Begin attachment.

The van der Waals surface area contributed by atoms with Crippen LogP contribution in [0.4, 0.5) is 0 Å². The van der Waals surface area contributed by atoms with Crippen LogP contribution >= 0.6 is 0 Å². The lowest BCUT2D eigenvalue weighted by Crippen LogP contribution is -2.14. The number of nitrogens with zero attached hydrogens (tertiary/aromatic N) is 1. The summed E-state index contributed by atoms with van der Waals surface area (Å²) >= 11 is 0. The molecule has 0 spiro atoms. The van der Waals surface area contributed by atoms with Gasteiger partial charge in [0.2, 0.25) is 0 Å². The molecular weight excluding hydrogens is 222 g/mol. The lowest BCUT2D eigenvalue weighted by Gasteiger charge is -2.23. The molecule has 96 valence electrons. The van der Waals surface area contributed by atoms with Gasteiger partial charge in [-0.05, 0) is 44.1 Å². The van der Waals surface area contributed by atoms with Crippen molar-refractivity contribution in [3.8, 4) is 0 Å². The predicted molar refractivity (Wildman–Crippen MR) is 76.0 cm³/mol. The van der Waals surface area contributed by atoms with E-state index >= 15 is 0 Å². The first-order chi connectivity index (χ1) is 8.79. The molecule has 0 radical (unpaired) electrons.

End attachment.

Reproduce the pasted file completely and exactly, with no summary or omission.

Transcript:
The van der Waals surface area contributed by atoms with Crippen LogP contribution in [0.4, 0.5) is 0 Å². The van der Waals surface area contributed by atoms with Crippen LogP contribution >= 0.6 is 0 Å². The lowest BCUT2D eigenvalue weighted by Crippen LogP contribution is -2.14. The number of nitrogens with zero attached hydrogens (tertiary/aromatic N) is 1. The summed E-state index contributed by atoms with van der Waals surface area (Å²) >= 11 is 0. The molecule has 0 spiro atoms. The van der Waals surface area contributed by atoms with Gasteiger partial charge in [0.2, 0.25) is 0 Å². The molecular weight excluding hydrogens is 222 g/mol. The lowest BCUT2D eigenvalue weighted by Gasteiger charge is -2.23. The molecule has 96 valence electrons. The van der Waals surface area contributed by atoms with Gasteiger partial charge in [-0.05, 0) is 44.1 Å². The van der Waals surface area contributed by atoms with Crippen molar-refractivity contribution in [3.8, 4) is 0 Å². The predicted molar refractivity (Wildman–Crippen MR) is 76.0 cm³/mol. The van der Waals surface area contributed by atoms with E-state index >= 15 is 0 Å². The first-order chi connectivity index (χ1) is 8.79. The molecule has 0 radical (unpaired) electrons.